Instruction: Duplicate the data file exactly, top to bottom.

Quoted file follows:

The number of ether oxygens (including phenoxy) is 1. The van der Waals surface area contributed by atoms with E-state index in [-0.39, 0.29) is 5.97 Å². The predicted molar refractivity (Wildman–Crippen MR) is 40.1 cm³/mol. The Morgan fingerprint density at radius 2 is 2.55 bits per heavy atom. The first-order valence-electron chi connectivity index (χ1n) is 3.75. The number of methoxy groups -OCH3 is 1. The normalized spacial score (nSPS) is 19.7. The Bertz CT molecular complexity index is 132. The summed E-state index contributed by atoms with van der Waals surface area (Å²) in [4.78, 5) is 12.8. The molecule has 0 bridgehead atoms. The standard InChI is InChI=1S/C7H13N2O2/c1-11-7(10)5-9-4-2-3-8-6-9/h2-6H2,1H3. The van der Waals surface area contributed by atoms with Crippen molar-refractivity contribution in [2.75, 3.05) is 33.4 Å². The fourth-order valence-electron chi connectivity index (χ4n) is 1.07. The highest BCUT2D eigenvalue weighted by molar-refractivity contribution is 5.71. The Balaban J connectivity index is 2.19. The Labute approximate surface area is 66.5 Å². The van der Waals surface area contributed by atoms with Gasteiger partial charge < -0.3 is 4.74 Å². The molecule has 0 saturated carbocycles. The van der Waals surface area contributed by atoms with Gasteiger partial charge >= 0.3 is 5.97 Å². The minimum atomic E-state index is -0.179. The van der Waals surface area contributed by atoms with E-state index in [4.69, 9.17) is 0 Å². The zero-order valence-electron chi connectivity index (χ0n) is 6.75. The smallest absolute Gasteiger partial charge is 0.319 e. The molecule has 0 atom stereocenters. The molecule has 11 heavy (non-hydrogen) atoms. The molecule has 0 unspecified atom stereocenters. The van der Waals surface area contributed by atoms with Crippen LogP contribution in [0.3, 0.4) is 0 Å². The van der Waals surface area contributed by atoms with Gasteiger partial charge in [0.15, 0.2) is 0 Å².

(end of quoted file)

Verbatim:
The number of ether oxygens (including phenoxy) is 1. The van der Waals surface area contributed by atoms with E-state index in [-0.39, 0.29) is 5.97 Å². The predicted molar refractivity (Wildman–Crippen MR) is 40.1 cm³/mol. The Morgan fingerprint density at radius 2 is 2.55 bits per heavy atom. The first-order valence-electron chi connectivity index (χ1n) is 3.75. The number of methoxy groups -OCH3 is 1. The normalized spacial score (nSPS) is 19.7. The Bertz CT molecular complexity index is 132. The summed E-state index contributed by atoms with van der Waals surface area (Å²) in [4.78, 5) is 12.8. The molecule has 0 bridgehead atoms. The standard InChI is InChI=1S/C7H13N2O2/c1-11-7(10)5-9-4-2-3-8-6-9/h2-6H2,1H3. The van der Waals surface area contributed by atoms with Crippen molar-refractivity contribution in [2.75, 3.05) is 33.4 Å². The fourth-order valence-electron chi connectivity index (χ4n) is 1.07. The highest BCUT2D eigenvalue weighted by molar-refractivity contribution is 5.71. The Balaban J connectivity index is 2.19. The Labute approximate surface area is 66.5 Å². The van der Waals surface area contributed by atoms with Gasteiger partial charge < -0.3 is 4.74 Å². The molecule has 0 saturated carbocycles. The van der Waals surface area contributed by atoms with Gasteiger partial charge >= 0.3 is 5.97 Å². The minimum atomic E-state index is -0.179. The van der Waals surface area contributed by atoms with E-state index in [4.69, 9.17) is 0 Å². The zero-order valence-electron chi connectivity index (χ0n) is 6.75. The smallest absolute Gasteiger partial charge is 0.319 e. The molecule has 0 atom stereocenters. The molecule has 11 heavy (non-hydrogen) atoms. The molecule has 0 unspecified atom stereocenters. The van der Waals surface area contributed by atoms with Crippen LogP contribution in [0.3, 0.4) is 0 Å². The van der Waals surface area contributed by atoms with Gasteiger partial charge in [0.15, 0.2) is 0 Å².